Business drivers are more along the lines of government mandates and an aging population, which some of the groups had mentioned. “That’s the level of abstraction I want you get to,” he says. “Think out in the marketplace.”
When it comes down to it, Dr. Guthrie explains, the hospitalist plays a role in just about every measurement used to determine excellence at a hospital—from quality to customer loyalty, from retention of patients to productivity.
He also emphasizes the difference between how a doctor has been trained essentially to be an individual expert—patient presents a problem, doctor presents a solution—and how those trained to be managers and leaders operate through other people.
Daniel Duzan, MD, a hospitalist for TeamHealth at Fort Loudoun Medical Center in Lenoir City, Tenn., southwest of Knoxville, says doctors he knows recommended the academy. He says it made sense to him because he’s “migrating toward a leadership role in my own hospital.”
“My goal for coming was to kind of lay some foundation for skills and requirements that it takes to kind of migrate from just being a regular hospitalist to being one that’s got some extra responsibility,” Dr. Duzan says.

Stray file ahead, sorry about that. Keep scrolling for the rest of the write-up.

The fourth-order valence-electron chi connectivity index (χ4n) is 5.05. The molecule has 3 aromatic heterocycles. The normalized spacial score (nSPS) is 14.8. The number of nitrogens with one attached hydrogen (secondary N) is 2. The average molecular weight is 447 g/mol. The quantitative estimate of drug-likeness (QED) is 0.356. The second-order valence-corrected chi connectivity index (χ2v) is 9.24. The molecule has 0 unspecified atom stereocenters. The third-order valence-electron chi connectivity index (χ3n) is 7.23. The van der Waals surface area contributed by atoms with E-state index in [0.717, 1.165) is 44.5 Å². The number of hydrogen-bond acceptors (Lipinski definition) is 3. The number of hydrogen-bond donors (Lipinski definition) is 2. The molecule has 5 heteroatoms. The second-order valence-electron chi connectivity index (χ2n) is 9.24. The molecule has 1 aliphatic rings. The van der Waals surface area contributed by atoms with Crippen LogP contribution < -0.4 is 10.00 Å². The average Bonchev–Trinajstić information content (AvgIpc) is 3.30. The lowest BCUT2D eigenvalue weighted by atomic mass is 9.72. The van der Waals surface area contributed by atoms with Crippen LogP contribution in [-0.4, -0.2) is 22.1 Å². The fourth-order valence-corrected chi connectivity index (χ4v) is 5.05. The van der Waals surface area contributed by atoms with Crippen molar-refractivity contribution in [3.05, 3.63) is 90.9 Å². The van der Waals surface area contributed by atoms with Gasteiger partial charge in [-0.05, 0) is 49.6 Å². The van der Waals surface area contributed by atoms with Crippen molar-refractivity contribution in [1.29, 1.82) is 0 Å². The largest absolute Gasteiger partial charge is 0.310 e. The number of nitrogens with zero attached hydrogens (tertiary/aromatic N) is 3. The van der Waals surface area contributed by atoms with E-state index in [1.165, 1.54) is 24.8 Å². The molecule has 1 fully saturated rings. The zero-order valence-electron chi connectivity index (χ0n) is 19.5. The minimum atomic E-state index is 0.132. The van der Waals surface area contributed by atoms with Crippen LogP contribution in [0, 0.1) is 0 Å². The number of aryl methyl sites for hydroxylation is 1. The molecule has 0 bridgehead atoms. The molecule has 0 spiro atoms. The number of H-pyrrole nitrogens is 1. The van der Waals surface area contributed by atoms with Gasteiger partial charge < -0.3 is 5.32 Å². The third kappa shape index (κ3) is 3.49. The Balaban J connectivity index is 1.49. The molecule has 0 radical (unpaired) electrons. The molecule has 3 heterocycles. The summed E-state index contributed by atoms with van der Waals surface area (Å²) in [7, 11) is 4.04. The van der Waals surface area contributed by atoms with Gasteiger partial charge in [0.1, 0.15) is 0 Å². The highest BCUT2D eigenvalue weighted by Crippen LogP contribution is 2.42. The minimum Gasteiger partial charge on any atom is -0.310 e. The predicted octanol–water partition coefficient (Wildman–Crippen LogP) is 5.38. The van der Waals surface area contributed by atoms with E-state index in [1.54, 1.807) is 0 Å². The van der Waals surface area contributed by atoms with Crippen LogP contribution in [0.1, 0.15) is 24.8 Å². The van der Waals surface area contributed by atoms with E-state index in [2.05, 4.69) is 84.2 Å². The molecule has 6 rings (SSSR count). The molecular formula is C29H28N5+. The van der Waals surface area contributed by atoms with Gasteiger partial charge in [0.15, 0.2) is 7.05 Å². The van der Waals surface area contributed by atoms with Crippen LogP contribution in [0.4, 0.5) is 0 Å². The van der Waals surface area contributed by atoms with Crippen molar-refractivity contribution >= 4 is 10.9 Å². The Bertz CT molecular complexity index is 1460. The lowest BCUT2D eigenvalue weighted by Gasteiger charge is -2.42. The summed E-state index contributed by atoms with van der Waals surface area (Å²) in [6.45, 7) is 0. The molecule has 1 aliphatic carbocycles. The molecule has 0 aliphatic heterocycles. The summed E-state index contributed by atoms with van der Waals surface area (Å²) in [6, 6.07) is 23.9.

He was happy to learn more about “some of the jargon, lingo, that’s getting pushed our direction in terms of business drivers and the objectives” as well as “what would it be like to be the CEO, etc., and kind of putting us in their shoes, hearing things, seeing things and how they think about things, then developing plans.”
Jeet Gujral, MD, a hospitalist at Southside Hospital on Long Island, N.Y., says her motivation to learn about practice management is due in part to the new demands she is feeling because of the business considerations of the hospital. Talking with other hospitalists about their experiences was a big help, she says. In fact, she adds, that was probably even more helpful than the actual content of the session.
“I think what I’m getting more out of it [is that] there are several who are feeling the same heat,” she says. “It’s nice not feeling alone.”
Tom Collins is a freelance writer based in Florida.
The Hospitalist newsmagazine reports on issues and trends in hospital medicine. The Hospitalist reaches more than 25,000 hospitalists, physician assistants, nurse practitioners, residents, and medical administrators interested in the practice and business of hospital medicine.